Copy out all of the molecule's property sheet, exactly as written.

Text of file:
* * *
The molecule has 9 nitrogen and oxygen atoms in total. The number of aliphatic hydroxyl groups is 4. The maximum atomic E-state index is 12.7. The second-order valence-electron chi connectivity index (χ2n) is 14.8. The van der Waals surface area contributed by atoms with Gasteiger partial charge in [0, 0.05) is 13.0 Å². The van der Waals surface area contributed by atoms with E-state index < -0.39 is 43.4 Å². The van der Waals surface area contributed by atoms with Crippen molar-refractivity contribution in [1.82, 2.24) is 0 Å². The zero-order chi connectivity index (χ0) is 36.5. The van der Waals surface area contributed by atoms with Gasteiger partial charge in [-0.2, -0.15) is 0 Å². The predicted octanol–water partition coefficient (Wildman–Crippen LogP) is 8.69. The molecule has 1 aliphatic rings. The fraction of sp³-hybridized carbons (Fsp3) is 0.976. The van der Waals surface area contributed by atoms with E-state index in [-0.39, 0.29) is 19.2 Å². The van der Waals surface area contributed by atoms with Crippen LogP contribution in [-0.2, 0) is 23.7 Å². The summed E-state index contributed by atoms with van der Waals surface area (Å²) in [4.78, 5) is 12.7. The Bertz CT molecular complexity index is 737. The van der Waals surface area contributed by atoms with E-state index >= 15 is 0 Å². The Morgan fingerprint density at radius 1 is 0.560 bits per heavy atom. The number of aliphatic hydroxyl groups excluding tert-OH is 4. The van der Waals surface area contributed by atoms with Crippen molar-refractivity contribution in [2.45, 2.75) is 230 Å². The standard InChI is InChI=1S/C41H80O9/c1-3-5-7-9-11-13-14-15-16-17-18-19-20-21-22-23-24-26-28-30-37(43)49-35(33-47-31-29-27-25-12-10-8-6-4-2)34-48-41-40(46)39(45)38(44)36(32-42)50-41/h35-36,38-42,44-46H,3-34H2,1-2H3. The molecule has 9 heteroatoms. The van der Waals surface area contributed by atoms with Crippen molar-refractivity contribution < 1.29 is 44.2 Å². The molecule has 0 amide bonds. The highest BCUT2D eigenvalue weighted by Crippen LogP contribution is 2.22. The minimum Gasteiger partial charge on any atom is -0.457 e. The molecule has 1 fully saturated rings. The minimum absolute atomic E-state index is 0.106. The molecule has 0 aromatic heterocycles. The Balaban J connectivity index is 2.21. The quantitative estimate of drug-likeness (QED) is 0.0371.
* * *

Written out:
The molecule has 9 nitrogen and oxygen atoms in total. The number of aliphatic hydroxyl groups is 4. The maximum atomic E-state index is 12.7. The second-order valence-electron chi connectivity index (χ2n) is 14.8. The van der Waals surface area contributed by atoms with Gasteiger partial charge in [0, 0.05) is 13.0 Å². The van der Waals surface area contributed by atoms with E-state index < -0.39 is 43.4 Å². The van der Waals surface area contributed by atoms with Crippen molar-refractivity contribution in [1.82, 2.24) is 0 Å². The zero-order chi connectivity index (χ0) is 36.5. The van der Waals surface area contributed by atoms with Gasteiger partial charge in [-0.2, -0.15) is 0 Å². The predicted octanol–water partition coefficient (Wildman–Crippen LogP) is 8.69. The molecule has 1 aliphatic rings. The fraction of sp³-hybridized carbons (Fsp3) is 0.976. The van der Waals surface area contributed by atoms with E-state index in [-0.39, 0.29) is 19.2 Å². The van der Waals surface area contributed by atoms with Crippen LogP contribution in [-0.2, 0) is 23.7 Å². The summed E-state index contributed by atoms with van der Waals surface area (Å²) in [4.78, 5) is 12.7. The Bertz CT molecular complexity index is 737. The van der Waals surface area contributed by atoms with E-state index >= 15 is 0 Å². The Morgan fingerprint density at radius 1 is 0.560 bits per heavy atom. The number of aliphatic hydroxyl groups excluding tert-OH is 4. The van der Waals surface area contributed by atoms with Crippen molar-refractivity contribution in [2.45, 2.75) is 230 Å². The standard InChI is InChI=1S/C41H80O9/c1-3-5-7-9-11-13-14-15-16-17-18-19-20-21-22-23-24-26-28-30-37(43)49-35(33-47-31-29-27-25-12-10-8-6-4-2)34-48-41-40(46)39(45)38(44)36(32-42)50-41/h35-36,38-42,44-46H,3-34H2,1-2H3. The molecule has 9 heteroatoms. The van der Waals surface area contributed by atoms with Crippen molar-refractivity contribution < 1.29 is 44.2 Å². The molecule has 0 amide bonds. The highest BCUT2D eigenvalue weighted by Crippen LogP contribution is 2.22. The minimum Gasteiger partial charge on any atom is -0.457 e. The molecule has 1 fully saturated rings. The minimum absolute atomic E-state index is 0.106. The molecule has 0 aromatic heterocycles. The Balaban J connectivity index is 2.21. The quantitative estimate of drug-likeness (QED) is 0.0371.